Obviously, some people wonder about who Mona Lisa really was — but is it really worth digging up the remains of some woman who has been buried for centuries in the potentially forlorn hope that you can figure it out?
Italian authorities apparently have answered that question in the affirmative. An art historian named Silvano Vinceti thinks that the model for Mona Lisa was a woman named Lisa Gherardini who died in 1542 and is buried in a convent in Florence. He is going to start excavating at the convent Saint Orsola, searching for Ms. Gherardini’s bones. When he finds her skull, he hopes to extract DNA that will allow him to “rebuild her face” using “scientific techniques.” There is some skepticism that the results of the effort will be conclusive. (No kidding!)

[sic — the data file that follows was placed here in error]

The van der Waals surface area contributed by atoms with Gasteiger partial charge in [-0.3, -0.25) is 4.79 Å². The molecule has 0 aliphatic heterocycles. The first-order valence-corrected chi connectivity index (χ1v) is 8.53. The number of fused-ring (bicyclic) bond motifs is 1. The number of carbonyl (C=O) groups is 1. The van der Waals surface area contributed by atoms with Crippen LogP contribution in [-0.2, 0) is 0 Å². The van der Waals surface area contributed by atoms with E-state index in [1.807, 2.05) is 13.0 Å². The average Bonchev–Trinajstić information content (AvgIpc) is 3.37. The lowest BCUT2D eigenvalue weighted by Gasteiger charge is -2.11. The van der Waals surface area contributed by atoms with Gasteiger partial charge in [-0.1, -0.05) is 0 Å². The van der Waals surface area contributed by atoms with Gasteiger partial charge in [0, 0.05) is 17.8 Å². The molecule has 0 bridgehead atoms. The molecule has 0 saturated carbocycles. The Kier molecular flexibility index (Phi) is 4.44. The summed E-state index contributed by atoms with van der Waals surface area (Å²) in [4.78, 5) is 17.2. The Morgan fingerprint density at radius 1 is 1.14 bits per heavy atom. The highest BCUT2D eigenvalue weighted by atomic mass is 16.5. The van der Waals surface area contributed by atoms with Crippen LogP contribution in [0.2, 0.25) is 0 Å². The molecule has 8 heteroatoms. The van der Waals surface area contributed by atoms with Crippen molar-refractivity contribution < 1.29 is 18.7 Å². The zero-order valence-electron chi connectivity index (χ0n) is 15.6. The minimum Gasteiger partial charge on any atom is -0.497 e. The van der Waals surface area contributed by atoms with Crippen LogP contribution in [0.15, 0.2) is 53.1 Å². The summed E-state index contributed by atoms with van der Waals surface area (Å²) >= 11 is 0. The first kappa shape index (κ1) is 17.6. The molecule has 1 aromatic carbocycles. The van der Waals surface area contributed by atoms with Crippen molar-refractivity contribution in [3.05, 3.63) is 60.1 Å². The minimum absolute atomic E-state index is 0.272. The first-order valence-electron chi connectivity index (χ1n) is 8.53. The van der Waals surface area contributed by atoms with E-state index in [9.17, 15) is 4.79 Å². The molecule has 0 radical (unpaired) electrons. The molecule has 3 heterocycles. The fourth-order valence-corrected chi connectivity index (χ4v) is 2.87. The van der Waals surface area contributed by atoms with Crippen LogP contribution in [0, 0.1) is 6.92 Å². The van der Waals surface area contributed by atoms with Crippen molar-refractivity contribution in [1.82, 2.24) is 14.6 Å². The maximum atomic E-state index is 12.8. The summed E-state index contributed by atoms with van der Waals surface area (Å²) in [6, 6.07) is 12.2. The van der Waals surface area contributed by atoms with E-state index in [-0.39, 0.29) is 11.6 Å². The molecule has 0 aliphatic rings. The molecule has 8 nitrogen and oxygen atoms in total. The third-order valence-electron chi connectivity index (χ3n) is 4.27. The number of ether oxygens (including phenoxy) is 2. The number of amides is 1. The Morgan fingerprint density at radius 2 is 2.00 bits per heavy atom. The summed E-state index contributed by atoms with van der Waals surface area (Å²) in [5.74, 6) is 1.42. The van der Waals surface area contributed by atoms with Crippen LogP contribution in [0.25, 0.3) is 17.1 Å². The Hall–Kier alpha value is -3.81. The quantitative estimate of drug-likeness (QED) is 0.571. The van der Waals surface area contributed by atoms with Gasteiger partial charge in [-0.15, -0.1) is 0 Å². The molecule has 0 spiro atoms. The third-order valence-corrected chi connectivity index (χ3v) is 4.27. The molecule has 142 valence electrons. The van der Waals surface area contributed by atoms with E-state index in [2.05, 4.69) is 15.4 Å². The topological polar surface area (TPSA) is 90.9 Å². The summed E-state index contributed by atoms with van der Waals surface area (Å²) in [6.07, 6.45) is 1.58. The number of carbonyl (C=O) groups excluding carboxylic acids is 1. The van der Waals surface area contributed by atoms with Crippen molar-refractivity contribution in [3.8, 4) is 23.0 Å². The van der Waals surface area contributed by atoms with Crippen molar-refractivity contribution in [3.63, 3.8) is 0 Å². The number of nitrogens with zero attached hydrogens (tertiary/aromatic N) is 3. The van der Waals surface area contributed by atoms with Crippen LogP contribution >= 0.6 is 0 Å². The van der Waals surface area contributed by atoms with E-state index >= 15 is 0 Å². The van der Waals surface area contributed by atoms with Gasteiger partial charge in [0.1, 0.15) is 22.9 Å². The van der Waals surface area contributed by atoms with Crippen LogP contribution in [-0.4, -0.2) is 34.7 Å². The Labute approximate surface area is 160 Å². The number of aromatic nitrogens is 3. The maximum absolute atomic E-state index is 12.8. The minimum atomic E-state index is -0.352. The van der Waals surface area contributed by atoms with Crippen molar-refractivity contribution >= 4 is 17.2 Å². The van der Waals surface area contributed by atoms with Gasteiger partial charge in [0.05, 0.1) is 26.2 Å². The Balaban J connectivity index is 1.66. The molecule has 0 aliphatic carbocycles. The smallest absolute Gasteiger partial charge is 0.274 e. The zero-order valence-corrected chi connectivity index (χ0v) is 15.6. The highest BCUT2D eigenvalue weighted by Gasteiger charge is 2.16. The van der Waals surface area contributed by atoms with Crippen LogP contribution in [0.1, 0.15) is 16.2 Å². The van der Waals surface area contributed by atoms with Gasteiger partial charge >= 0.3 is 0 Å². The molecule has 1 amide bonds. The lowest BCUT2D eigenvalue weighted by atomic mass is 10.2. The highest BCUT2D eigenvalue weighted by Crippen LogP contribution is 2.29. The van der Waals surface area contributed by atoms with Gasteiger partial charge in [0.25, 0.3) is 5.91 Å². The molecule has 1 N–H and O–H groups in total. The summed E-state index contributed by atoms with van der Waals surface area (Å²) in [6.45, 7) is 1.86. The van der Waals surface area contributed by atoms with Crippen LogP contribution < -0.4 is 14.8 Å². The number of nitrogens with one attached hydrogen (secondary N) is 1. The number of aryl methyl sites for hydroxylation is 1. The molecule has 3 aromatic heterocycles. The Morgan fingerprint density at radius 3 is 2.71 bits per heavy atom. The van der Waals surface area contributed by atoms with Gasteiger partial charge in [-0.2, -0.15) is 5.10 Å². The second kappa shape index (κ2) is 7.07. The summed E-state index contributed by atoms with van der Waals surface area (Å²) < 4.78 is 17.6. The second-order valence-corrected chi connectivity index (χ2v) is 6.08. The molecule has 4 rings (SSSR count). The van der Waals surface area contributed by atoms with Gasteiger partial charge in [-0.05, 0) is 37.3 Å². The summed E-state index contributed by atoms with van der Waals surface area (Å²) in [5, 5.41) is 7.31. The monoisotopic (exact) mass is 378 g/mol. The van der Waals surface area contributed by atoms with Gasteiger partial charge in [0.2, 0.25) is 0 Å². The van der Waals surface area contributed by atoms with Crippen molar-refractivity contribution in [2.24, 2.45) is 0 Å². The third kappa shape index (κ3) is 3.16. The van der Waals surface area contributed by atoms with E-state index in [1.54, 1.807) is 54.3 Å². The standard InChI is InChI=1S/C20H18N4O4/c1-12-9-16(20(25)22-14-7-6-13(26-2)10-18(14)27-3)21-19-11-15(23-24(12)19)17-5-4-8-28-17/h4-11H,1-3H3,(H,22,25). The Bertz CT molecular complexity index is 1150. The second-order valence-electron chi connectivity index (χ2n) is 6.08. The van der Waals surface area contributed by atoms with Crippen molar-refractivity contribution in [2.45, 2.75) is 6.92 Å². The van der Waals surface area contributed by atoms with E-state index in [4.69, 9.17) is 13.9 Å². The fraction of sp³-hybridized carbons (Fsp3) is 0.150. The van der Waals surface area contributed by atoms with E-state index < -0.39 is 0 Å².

I’m all for science, but doesn’t anybody else think this effort is disturbing and ghoulish? Ms. Gherardini was laid to rest more than 550 years ago. Why should her bones be disturbed and used in some dubious science experiment in an effort to satisfy the idle curiosity of the art historians who want to know the subject of the world’s most famous painting? Have we lost all notions of respect for the dignity of the dead? And isn’t part of the allure of the Mona Lisa its enigmatic quality, anyway?